prosopography” at the University of Coimbra (DynCoopNetPT, 2009).
As stated above, one of the characteristics of digital history is collaboration. An analysis of the R&D Unit Web sites shows that in more than 61% of
the projects, people from different disciplines, units, universities, institutions,
and countries integrate research teams. Nevertheless, this collaboration does
not seem to involve the general public. When using collaborative tools, such
as Google Docs, data analysis does not allow us to conclude whether they are
being used. The few units that responded to the e-mailed questionnaire reported using Dropbox to share files.
Conclusions and Further Research
The adoption of ICT to support and to communicate science is a reality in all
scientific fields, including the humanities, which are less keen on taking
advantage of the technological infrastructure.
As a result of this new reality, the concepts of digital humanities and digital history emerged, indicating an increased use of technologies by humanists
in general and by historians in particular. In spite of this new trend, the use of
new technologies by the scientific community is still quite unknown in Portugal.
In the case of historians, data shows that researchers are increasingly using digital tools to do their work. When compared to international history
research projects, the Portuguese projects make use of the same tools and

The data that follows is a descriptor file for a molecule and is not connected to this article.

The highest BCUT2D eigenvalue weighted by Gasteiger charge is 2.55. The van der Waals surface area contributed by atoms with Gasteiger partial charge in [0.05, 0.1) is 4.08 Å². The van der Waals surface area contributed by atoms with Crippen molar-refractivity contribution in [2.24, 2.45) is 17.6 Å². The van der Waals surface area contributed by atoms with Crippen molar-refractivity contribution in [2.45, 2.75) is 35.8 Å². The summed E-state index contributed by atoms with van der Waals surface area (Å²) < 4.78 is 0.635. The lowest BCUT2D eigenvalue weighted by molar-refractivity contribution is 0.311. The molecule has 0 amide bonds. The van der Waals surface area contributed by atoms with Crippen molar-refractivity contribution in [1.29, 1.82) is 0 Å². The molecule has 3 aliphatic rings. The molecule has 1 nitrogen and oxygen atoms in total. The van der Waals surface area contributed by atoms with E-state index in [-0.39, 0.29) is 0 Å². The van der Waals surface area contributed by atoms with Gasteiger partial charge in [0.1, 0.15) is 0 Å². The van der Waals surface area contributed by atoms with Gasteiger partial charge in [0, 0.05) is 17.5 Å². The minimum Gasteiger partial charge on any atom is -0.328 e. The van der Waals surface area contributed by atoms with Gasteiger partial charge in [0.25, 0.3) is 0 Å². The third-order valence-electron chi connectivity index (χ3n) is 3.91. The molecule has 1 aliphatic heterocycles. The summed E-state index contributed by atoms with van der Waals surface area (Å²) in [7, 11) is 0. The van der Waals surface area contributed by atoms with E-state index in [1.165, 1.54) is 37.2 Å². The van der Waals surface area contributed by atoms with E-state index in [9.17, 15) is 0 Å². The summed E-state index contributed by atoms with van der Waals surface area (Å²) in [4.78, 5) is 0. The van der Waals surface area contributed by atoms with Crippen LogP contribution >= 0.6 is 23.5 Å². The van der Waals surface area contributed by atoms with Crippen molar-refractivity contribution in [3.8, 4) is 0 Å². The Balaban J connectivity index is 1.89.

techniques. The major difference is related to patterns of collaboration. In a
number of non-Portuguese projects, public participation is one of the main
50
Maria Cristina Guardado and Maria Manuel Borges
characteristics, while in Portugal the collaboration is mainly inside the scientific community, involving historians and other researchers.
In the future, we aim to cross the data obtained in this study with data collected through semi-structured interviews conducted with the directors of the
selected R&D Units and through a survey applied to individual researchers.
This will allow us to better understand how Portuguese historians perceive
digital history and what strategies and tools are being used in the construction
of historical knowledge in Portugal in the digital age.
References
1641 Depositions. Retrieved November 10, 2012 from http://tinyurl.com/af5qq9z
ANDERSEN, D. L. (2002). Defining digital history. Journal of the Association for
History and Computing, 5(1).
AYERS, E. L. (1999). The pasts and futures of digital history. Retrieved September 23,
2012 from http://www.vcdh.virginia.edu/PastsFutures.html
BECHER, T., & TROWLER, P. R. (2001). Academic tribes and territories: Intellectual
enquiry and the culture of disciplines (2nd ed.). Buckingham: SRHE, Open
University Press.
BERRY, D. M. (2011). The computational turn: Thinking about the digital humanities.
Culture Machine, 12, 1-22.